Joseph Eugene Stiglitz is an American economist and a professor at Columbia University. He is a recipient of the Nobel Memorial Prize in Economic Sciences (2001) and the John Bates Clark Medal (1979). He is also the former Senior Vice President and Chief Economist of the World Bank.
He is known for his critical view of the management of globalization, free-market economists and some international institutions like the International Monetary Fund and the World Bank.
Stiglitz joined the Clinton Administration in 1993, serving first as a member during 1993-1995. On June 28, 1995 he was appointed Chairman of the Council of Economic Advisers, in which capacity he also served as a member of the cabinet.
New economic religion
The first Revolution recognized how difficult the task of transformation was, and the revolutionaries believed that it could not be accomplished by democratic means; it had to be led by the "dictatorship of the proletariat." Some of the leaders of the second revolution in the 1990s at first thought that, freed from the shackles of communism, the Russian people would quickly appreciate the benefits of the market. But some of the Russian market reformers (as well as their Western supporters and advisers) had very little faith or interest in democracy, fearing that if the Russian people were allowed to choose, they would not choose the "correct" (that is their) economic model. In Eastern Europe and the former Soviet Union, when the promised benefits of "market reform" failed to materialize in country after country, democratic elections rejected the extremes of market reform, and put social democratic parties or even "reformed" Communist parties, many with former Communists at the helm, into power. It is not surprising that many of the market reformers showed a remarkable affinity to the old ways of doing business: in Russia, President Yeltsin, with enormously greater powers than his counterparts in any Western democracy, was encouraged to circumvent the democratically elected Duma (parliament) and to enact market reforms by decree. It is as if the market Bolsheviks, native true believers, as well as the Western experts and evangelists of the new economic religion who flew into the post-Socialist countries, attempted to use a benign version of Lenin's methods to steer the post-communism, "democratic" transition.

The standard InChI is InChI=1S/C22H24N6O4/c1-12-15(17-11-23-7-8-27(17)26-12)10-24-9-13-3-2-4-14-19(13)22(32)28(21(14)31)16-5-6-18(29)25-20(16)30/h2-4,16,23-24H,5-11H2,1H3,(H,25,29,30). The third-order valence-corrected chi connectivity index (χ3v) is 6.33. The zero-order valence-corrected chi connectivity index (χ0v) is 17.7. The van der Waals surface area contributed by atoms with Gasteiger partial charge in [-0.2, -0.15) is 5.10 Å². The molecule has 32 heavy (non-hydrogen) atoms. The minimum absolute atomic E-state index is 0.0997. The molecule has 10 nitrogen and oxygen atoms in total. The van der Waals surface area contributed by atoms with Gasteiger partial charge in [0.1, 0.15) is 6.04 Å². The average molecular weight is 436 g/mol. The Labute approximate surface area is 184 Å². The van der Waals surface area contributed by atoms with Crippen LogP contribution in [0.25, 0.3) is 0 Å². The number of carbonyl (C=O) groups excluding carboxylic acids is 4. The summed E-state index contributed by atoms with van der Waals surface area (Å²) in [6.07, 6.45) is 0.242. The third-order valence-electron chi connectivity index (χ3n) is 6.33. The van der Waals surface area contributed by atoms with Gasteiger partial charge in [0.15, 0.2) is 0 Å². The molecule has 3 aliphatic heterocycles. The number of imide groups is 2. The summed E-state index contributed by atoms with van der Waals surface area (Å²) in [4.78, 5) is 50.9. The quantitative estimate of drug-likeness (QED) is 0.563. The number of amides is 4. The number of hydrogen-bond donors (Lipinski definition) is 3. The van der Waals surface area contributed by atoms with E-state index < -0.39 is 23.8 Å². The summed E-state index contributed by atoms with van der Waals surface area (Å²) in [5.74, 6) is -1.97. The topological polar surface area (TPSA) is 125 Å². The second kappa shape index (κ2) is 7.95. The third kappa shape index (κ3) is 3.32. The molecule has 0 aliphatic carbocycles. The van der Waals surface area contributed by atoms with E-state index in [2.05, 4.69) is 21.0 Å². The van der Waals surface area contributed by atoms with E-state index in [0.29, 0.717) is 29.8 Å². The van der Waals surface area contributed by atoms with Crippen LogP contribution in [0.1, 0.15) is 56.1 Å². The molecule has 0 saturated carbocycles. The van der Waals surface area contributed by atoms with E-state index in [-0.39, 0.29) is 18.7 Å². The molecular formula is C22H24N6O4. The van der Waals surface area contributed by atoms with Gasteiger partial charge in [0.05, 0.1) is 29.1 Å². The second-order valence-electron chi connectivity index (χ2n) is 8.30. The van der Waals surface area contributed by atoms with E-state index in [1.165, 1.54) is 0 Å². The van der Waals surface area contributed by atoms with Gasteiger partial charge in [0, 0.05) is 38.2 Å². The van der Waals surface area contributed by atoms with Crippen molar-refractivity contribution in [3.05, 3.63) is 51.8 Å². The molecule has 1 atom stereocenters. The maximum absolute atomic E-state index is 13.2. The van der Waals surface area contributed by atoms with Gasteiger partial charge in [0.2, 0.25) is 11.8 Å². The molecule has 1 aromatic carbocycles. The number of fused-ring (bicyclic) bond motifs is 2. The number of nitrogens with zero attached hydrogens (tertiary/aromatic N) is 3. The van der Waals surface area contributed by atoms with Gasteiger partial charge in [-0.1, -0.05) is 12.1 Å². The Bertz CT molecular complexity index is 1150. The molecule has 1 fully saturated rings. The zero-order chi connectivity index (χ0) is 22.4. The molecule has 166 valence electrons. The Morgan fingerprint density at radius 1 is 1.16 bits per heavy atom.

Globalization and Its Discontents
Ch.5: Who Lost Russia?
It was supposed…
The move from communism to capitalism in Russia after 1991 was supposed to bring unprecedented prosperity. It did not. By the time of the rouble crisis of August 1998, output had fallen by almost half and poverty had increased from 2% of the population to over 40%.
Russia's performance since then has been impressive, yet its gross domestic product remains almost 30% below what it was in 1990. At 4% growth per annum, it will take Russia's economy another decade to get back to where it was when communism collapsed.
A transition that lasts two decades, during which poverty and inequality increase enormously as a few become wealthy, cannot be called a victory for capitalism or democracy. Moreover, the longer-run prospects are far from rosy: with investment a mere 10% of what it was in 1990, even if that investment is better allocated, how can growth be sustained?
IMF-style neo-liberals are now trotting out an interpretation that amounts to a belated declaration of victory. The pre-1998 period of economic decline, on their view, reflected a stalled transition process, whereas the rouble crisis finally jolted the authorities into action, with recovery following implementation of far-reaching reforms.
The ruin of Russia
(9 April 2003)
Road to Ruin?